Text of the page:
While driving up through Sussex County near the Delaware beaches recently, I spotted a lone Farmall H, rusted and vine covered near a dilapidated soy bean farm- soon to be replaced by condos and beach housing. I wondered if anyone knew the pedigree of that old tractor, and how it revolutionized the farming system of the United States. Silently rusting in the honeysuckle, a piece of history. The rusty red was a far cry from the Farmall Red, but the signature profile remained.
With its innovative tricycle design, the 1924 roll out of the Farmall Tractor spelled the demise of the work horse as farm power. From it’s narrow front and high ground clearance it was a strange looking beast, but nimble and precise in the rows. It was an unexpected hit, and a boon for farming.
In 1932 the updated design was christened F-20. International Harvester had thus christened the birth of the “F series:” the F-30 in 1931, the F-12 in 1932, and the F-14 in 1938. The change from the grey paint to the signature blood red took place here too.
The H line is by far my favorite, and amongst the other models I’ll write more about the H and the Cub here as I know more about them. For me the H symoblizes the perfect Farmall. But that is just my pet passion.
When sales began to decline I don’t think we realized how much of our agricultural history we would lost with the end of production of the Farmall. It reminds me of the loss to New York of their signature taxi cab, the checker. One hasn’t been on the road in 20 years, but in every movie, every television show everyone gets out of a checker.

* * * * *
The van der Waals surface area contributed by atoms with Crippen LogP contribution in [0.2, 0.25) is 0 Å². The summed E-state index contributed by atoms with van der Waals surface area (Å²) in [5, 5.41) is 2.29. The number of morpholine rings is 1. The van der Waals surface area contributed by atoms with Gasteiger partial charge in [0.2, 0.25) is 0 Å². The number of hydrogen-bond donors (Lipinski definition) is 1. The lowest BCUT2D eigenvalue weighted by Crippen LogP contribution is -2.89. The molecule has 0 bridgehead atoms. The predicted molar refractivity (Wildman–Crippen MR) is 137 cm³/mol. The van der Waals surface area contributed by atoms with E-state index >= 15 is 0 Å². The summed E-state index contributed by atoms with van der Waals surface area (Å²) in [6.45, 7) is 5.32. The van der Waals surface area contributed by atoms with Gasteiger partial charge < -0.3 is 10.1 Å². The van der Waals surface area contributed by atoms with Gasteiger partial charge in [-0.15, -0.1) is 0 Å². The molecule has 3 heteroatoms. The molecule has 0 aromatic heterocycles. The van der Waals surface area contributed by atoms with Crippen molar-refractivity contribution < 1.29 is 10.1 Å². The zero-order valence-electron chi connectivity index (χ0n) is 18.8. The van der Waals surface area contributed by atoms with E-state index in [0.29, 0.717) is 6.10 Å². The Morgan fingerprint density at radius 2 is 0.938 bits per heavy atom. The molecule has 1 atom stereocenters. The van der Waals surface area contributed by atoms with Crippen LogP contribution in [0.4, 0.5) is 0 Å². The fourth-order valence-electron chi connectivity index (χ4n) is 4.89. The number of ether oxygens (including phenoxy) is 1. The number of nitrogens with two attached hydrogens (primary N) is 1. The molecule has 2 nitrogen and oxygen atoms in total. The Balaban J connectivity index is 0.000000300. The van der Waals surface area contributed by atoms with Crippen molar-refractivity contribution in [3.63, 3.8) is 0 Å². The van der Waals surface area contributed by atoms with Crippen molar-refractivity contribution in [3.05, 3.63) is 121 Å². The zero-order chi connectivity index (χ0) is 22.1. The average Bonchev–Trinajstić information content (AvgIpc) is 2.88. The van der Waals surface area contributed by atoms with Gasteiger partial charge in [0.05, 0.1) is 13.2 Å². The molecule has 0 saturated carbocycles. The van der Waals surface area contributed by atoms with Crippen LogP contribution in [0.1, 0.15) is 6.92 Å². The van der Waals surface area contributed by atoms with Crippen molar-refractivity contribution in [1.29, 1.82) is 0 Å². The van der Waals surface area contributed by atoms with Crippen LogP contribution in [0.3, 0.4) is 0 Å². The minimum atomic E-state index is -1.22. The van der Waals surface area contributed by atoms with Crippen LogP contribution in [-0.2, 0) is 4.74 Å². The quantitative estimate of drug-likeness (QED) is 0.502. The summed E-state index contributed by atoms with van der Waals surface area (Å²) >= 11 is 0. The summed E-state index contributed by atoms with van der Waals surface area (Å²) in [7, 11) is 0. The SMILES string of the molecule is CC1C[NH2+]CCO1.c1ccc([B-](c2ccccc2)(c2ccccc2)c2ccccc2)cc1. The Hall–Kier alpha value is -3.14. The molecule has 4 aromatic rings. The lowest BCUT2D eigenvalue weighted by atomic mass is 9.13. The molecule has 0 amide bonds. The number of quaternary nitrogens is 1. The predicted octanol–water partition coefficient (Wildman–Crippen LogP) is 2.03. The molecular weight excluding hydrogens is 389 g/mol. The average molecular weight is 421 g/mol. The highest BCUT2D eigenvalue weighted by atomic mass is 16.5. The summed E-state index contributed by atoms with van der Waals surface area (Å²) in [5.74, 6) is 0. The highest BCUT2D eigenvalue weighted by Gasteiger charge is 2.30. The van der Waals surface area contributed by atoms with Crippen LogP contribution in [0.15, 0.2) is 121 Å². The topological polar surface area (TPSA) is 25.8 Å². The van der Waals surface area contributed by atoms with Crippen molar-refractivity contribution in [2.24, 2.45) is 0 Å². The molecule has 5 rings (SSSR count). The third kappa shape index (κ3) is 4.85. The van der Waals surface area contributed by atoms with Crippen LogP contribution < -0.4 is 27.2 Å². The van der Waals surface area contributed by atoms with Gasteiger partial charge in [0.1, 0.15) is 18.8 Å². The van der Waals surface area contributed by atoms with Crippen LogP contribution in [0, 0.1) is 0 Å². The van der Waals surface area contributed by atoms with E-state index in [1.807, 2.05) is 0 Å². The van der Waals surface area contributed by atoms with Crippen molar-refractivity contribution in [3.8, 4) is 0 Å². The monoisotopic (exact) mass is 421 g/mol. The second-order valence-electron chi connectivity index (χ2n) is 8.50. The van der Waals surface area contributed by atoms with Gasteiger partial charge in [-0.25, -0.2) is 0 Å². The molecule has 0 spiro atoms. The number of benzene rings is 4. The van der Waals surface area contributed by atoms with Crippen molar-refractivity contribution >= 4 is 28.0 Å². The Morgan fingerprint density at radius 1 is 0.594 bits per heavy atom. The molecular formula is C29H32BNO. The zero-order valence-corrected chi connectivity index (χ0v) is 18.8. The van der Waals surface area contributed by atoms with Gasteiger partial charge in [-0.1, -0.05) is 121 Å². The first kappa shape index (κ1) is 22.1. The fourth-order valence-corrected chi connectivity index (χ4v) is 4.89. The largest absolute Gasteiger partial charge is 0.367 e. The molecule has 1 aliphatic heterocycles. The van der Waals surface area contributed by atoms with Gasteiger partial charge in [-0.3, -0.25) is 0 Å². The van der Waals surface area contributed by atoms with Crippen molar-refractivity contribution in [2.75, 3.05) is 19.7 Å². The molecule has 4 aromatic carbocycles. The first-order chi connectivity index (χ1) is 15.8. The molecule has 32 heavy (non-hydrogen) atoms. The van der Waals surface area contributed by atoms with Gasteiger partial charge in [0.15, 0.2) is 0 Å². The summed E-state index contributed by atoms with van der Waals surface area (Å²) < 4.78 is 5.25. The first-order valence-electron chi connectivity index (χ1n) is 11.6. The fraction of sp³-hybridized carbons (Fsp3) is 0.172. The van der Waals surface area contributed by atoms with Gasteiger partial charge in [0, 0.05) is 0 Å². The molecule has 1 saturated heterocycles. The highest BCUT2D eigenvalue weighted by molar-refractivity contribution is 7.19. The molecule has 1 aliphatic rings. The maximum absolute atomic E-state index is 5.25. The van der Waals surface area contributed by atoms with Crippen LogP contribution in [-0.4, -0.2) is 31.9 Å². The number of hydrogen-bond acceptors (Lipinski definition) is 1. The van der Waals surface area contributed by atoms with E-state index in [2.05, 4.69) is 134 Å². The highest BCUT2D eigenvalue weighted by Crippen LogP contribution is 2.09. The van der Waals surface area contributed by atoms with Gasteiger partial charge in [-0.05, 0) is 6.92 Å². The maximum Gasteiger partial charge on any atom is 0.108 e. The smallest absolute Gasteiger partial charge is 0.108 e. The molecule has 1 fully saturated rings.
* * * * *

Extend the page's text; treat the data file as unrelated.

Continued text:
The last Farmall of any kind rolled off the assembly line in 1975, and the 5,000,000 th Farmall was the end of an era. But folks like us, who see them against a field of golden grain and blue sky remember why the Red Farmall was symbolic of a more innocent america. As apple pie and fourth of July. The farmall did the job.
The Farmall tractor I saw in the Delaware field rusting away echoed the the sweat and tears that farmers spent in the hot sun, on fields of grain to build the America.
Thankfully, folks with a passion for these beasts restore them so we can share their wonderful provenance with our children. Farmall antique tractors are in museums, collectors barns, and even available for you to purchase. Every Farmall, no matter the model, has a history of hot fields in the summer, of the plow, and of the feeding of our great nation. And of the farmers who cared for them like the horses before them. That old tractor build this nation.